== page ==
Journalism for Peace: ProMosaik e.V.’s Interview with Tony Henderson (Pressenza Hong Kong)

Hi all,
I am very happy to introduce you to Tony Henderson working with Pressenza in Hong Kong.
We have already interview Reto Thumiger and Olivier Turquet about Pressenza’s work and objectives.
Pressenza I would say means JOURNALISM FOR PEACE.
Thanks for being with us!!
Dr. phil. Milena Rampoldi and Sarah Meyer – ProMosaik e.V.
 Dr. phil. Milena Rampoldi: What are the main specific objectives of Pressenza Hong Kong?
Tony Henderson: Pressenza’s objective generally is to spread widely, across whatever networks and media we can, news that establishes or furthers peace and in particular news of activities that incorporate the methodology on active non-violence as the means to that end. 
Speaking of Hong Kong particularly, our domain is to cover Asia and Oceania. Our correspondents are based in the region. 
We especially promote news that speaks of any reduction or riddance of nuclear weapons, or news offering a point of view of a resolution of conflict or injustice. 
 This latter might be the dialogue between Bangladesh and India referring to the sharing of river waters that cross both territories. Recently the Jammu and Kashmir issue has resurfaced which is more dire and internationally it gets overlooked but matters such as these need attention so the powers know people are following events and they can’t pull the wool over everyone’s eyes all of the time. Then there is the possibility of unification of Korea.
We speak of ‘active’ in the sense of actively doing something that makes a difference – Pressenza itself is a valid instance – so, reporting a project that is done co-operatively as in a factory closure rescued as the workers got together and regenerated everything under a completely egalitarian system where management and workers at all levels share in the planning and in the profits. That’s an example.
Pressenza is also against nuclear power under the conditions extant today given the state of the technology and the outright lies that are disseminated by the mainstream media that constantly repeats that it is clean energy.
As this international news agency is a project of universalist humanism as founded by the South American thinker-writer-activist Silo, we pretty much follow the laid down tracks and seek views that speak out about nuclear weapons, occupying troops and occupied lands, discriminations of all sorts, of course human rights violations and so on. 
 MR: How important is a positive journalism today to show people that there is ALWAYS an alternative to war and violence?
TH: That’s right, indeed, there is always an alternative to war and to violence. We would like that all of our articles, interviews etc, show that so we seldom file straight news that simply reflects a situation though at times just because a place is never in the news, we might run some cultural piece to show that place and the correspondent from that place they are not overlooked. We will run local news that may not have an international appeal. Anything that gives a positive push to beneficial human activities are acceptable to our pages.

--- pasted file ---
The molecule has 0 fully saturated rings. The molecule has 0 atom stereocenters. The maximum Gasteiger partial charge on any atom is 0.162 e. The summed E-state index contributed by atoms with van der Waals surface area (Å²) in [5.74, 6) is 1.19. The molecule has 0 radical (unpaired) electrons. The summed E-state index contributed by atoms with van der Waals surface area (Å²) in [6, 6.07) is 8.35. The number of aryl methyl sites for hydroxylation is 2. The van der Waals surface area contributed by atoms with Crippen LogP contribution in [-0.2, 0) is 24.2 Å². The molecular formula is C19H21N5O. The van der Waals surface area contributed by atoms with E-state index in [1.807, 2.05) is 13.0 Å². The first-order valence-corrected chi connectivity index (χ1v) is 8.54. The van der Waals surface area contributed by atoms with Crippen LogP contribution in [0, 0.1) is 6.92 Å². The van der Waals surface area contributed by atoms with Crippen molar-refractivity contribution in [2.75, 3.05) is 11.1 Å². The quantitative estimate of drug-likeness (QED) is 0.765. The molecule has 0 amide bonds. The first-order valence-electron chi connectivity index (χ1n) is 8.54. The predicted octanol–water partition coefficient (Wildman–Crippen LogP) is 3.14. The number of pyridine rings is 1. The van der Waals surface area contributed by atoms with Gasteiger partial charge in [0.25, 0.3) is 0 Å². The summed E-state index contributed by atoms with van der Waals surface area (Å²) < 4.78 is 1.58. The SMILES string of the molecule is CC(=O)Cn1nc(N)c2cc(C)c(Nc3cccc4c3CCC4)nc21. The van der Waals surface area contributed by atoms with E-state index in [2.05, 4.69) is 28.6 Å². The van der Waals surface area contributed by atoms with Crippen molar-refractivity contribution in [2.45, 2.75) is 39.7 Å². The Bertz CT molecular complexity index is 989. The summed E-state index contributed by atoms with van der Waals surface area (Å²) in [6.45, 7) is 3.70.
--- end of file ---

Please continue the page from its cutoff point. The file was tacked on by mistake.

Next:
MR: What are the most important subjects you care about in your daily work?
TH: Just getting on line with regularity, every day, because others are depending on Asia news and on any given day correspondents send in their work, or someone spots an error which has to be corrected. Having a general knowledge of what’s ‘cooking’ in the region is important too so we try to place something on any hot topic and in that way we can act as a reference for our readers.
 MR: How can media portals like ours contribute to improve the situation of human rights in the world?
TH: By the equivalent of shining a light on areas of darkness injustices become known; especially taking interest in less well known misdeeds as against such as the Rohingya of Myanmar, or the Dalit untouchables of India. Also, publishing news on little regarded places, like Papua New Guinea. Taking up individual’s positive actions seeking their rights gives great encouragement to the protagonists and we always get high energy feedback from such activists who delight in our coverage.
MR: How important are translations to work for peace and human rights?
TH: It really enthuses individuals who‘s activities are broadcast by Pressenza and doubly so when they learn the article referring to them has been translated into other languages. We have a most pertinent example just now as a new Pressenza team has been established in Greece and besides those articles and photos of the potentially revolutionary changes that are taking place in Greece, these articles in Greek, once translated into other languages and broadcast place addition international pressure on the decision makers across Europe and elsewhere to unblinker their eyes and admit to the valid alternatives being proposed.
 MR: How important is the intercultural component in the daily work of Pressenza?
TH: For me personally having to correspond and physically meet with people of different cultures and to find out how they think and feel has always been specially satisfying, and dealing with people from the point of view of preparing articles or getting photos deepens the exchanges as it’s like a joint project. 
Even in the case of Pressenza, now in sevenlanguages, we have to adapt to each other’s ways which is over and above the usual differences in style people have anyway – as we are on all the continents. 
When we actually meet together at international events or at the Parks of Study and Reflection by arrangement it’s nothing short of joyous!